Hoosier C. Mervin Palmer was one of 12,000 conscientious objectors who served their country in Civilian Public Service Camps during World War II.
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Written and produced by Justin Clark.
Images and footage courtesy of Internet Archive, the New York Public Library, the American Friends Service Committee, and John Thiesen.
Music: “Act Three” by Audionautix
Full Text of Video
America’s involvement in World War II created many heroes, from the soldiers who fought on the beaches of Normandy to the assembly workers who made bombers and bullets. However, there’s a little-known aspect of our involvement that deserves more attention. During the war, there were roughly 70,000 men who registered as “conscientious objectors” through the draft service, of which 12,000 were assigned “alternative service.” This mostly came in the form of Public Service Camps, funded by pacifist institutions, that provided civic services like conservation, forestry, and public health to neighboring communities. While the treatment of some in the camps was not always ideal (some didn’t leave until 1947), there were some camps whose leadership ensured proper treatment of its staff.
One in particular was CPS Camp No. 12 which was “a Forest Service base camp located in Cooperstown, New York and operated by the American Friends Service Committee [AFSC]. . . .” For context, the AFSC was founded in 1917 by the Quakers with the purpose of promoting “lasting peace with justice, as a practical expression of faith in action.”
Camp No. 12 was open from June 1941 until October 1945. Its main task was “timber stand improvement,” described as “cruis[ing] through woodlots, survey[ing] timber, estimate[ing] yields and mark[ing] trees for cutting.” It had a rotating staff of about 35. One fun fact for us newspaper wonks is that the camp published its own newspaper, Cooperstown, from November 1941 to February 1943.
This story has a unique Indiana connection. The August 5, 1941 issue of the Muncie Post-Democrat, provides a short overview of CPS Camp 12. In an article entitled “Toil Strenuous for Objectors,” the Post-Democrat described its activity:
Pacifism means hard work for the six young men spending a year at the American Society of Friends camp as conscientious objectors to the draft.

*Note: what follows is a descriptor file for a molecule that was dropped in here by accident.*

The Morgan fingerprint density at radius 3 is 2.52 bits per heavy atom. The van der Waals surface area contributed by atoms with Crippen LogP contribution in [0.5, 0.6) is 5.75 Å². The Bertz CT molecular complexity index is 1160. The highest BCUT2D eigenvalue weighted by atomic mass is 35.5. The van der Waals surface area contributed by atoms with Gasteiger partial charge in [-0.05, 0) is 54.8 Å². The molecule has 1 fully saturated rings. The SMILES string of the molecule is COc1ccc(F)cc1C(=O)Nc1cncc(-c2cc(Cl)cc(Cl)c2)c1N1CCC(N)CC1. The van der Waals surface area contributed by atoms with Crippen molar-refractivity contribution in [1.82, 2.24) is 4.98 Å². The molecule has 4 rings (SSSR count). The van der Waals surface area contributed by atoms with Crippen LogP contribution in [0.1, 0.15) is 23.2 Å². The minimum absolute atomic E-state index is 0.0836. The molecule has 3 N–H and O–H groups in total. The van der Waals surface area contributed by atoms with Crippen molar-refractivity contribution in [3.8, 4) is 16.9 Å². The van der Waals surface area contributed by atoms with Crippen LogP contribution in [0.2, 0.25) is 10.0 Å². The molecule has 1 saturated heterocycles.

They hack at tough brush with a heavy knife, eight hours a day, do kitchen police, wash their own clothes—and pay the government $35 a month.
As eluded to earlier, the “Society of Friends” are the Quakers, a well-known American religious community that often claimed conscientious objector status in wartime based on their deep commitment to pacifism.
During WWII, many volunteered their civilian service as a way to be good citizens while upholding their beliefs. As the Post-Democrat further noted:
The “camp” itself is an estate building lent to the Quakers and occupied also by members of their society. It is a large house surrounded by trees, flowers and shrubs. The director is Melvin Palmer, a biology professor on leave from Butler University.
The professor incorrectly identified was Charles Mervin Palmer, who taught botany at Butler University, served as one of six directors of CPS Camp No. 12. Like his fellow campers, Palmer was a Quaker who’s religious and academic commitments urged him to join the CPSC during his academic sabbatical. Alongside his work with the CPSC, he provided his research on taxonomy and phycology (the study of algae) to the military during the war. After the war ended, Palmer continued his research on algae in India, publishing an article on his findings in 1950.
Like Palmer, camp staff returned to their regular lives and jobs at the conclusion of the war. Despite the repetitive, menial tasks that staff completed at the camp, their service on the home front provided badly needed labor while soldiers fought abroad. These days, conscientious objectors often receive a bad rap, especially after the protests of the Vietnam era, but those that answered the civilian call to serve during World War II deserve our respect. Patriotism manifests itself in many ways, and the work of the Civilian Public Service Camps and Hoosiers like Palmer proved a unique, but equally vital part of the war effort. Heroes don’t always wage war; they also wage peace.
Thanks for watching. Please click “like” in you enjoyed this video and make sure to subscribe to keep updated on all new videos. Finally, what does patriotism mean to you? What do you think the Civilian Public Service Camps tell us about American service today? Are there similar examples from your own experience? Leave your answers in the comments below. We want to hear from YOU.